According to Jordan Lavender, the principal, children entering grades 7 through 12 participated in the summer tutoring program which allowed them to recover credits, progress in their studies and improve their social development.

He noted that after a few years of “disjointed education related to the pandemic…having this time to learn is always a good thing”. The academy operated three days a week from 8:30 a.m. to 10:45 a.m., with 15 sessions over five weeks from July 11 to August 11. 11.

Like the other directors, he agreed that constant attendance was a challenge. Because the program is grant-funded and free, some parents were unaware that students had to attend every day, such as during the school year.

Lavender said he would like to increase the social-emotional learning (SEL) aspects as well as language and math offerings.

Committee member Holly Morand said her child “loved every second” of the Focus program and so thrived in the next class.

LaBroad said there is a pending grant application to fund the programs again. In response to a question, he said the district would pursue other grants if the application was not approved.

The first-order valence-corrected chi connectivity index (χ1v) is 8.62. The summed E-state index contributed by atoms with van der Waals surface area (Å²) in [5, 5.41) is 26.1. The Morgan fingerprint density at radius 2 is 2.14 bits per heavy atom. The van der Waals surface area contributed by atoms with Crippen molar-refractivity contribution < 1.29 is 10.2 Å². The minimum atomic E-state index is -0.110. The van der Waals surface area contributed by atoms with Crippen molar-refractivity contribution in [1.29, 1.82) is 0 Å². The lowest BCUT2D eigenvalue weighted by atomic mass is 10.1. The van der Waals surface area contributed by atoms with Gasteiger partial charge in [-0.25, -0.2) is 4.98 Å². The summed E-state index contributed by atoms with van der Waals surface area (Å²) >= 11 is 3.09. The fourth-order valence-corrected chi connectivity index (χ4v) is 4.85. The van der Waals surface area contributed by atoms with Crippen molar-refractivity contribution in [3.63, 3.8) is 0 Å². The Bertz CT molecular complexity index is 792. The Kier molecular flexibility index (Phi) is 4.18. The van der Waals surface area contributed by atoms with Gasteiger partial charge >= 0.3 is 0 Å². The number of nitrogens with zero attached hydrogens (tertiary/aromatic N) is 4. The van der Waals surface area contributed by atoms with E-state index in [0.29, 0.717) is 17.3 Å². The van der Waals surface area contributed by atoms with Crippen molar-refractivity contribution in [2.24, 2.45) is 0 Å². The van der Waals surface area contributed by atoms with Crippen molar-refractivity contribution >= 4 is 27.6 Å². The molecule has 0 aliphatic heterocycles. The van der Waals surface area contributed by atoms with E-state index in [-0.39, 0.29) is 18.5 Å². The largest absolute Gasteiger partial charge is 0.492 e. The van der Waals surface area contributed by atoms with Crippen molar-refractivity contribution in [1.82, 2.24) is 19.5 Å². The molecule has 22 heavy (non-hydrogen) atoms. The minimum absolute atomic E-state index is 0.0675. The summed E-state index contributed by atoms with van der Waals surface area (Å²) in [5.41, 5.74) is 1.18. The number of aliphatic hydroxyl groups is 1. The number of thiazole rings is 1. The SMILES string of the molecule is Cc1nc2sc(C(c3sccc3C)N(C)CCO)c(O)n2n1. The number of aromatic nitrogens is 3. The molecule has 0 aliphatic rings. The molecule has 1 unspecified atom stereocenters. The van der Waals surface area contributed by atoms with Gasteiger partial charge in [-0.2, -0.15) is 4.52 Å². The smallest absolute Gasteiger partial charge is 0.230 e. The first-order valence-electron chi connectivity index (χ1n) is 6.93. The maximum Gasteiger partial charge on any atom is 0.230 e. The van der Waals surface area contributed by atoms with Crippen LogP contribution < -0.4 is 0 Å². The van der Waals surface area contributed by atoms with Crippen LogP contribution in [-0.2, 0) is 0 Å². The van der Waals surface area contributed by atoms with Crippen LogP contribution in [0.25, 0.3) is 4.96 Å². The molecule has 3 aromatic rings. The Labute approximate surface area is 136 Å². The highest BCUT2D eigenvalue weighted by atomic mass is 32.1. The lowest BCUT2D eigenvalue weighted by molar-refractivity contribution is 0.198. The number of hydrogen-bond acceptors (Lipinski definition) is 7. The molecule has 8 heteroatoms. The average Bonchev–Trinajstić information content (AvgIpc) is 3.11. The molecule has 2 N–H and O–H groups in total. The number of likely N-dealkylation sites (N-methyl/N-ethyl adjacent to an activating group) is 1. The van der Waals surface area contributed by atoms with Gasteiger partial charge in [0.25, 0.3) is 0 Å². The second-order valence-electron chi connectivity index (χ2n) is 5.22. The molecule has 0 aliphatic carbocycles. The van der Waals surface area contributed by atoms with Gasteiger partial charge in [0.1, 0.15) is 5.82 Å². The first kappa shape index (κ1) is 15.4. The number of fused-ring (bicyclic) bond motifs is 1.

“It had a pretty powerful impact,” LaBroad said, and therefore takes priority.

Travel requests, allowances approved

In other cases, the committee approved stipends of $2,500 each for a supervisor for the work-study program and to help oversee senior projects. Last year, more than 200 students participated in senior projects with a single supervisor. This year there will be two, and eight teachers will also help.

The board also approved applications from Business Professionals of America to attend the state leadership conference March 3-4 in Norwood. A request for this group to attend the National Leadership Event in Anaheim, California next spring has also been granted.

Additionally, the committee approved requests for middle and high school robotics teams to attend VEX Worlds April 25-28 in Dallas.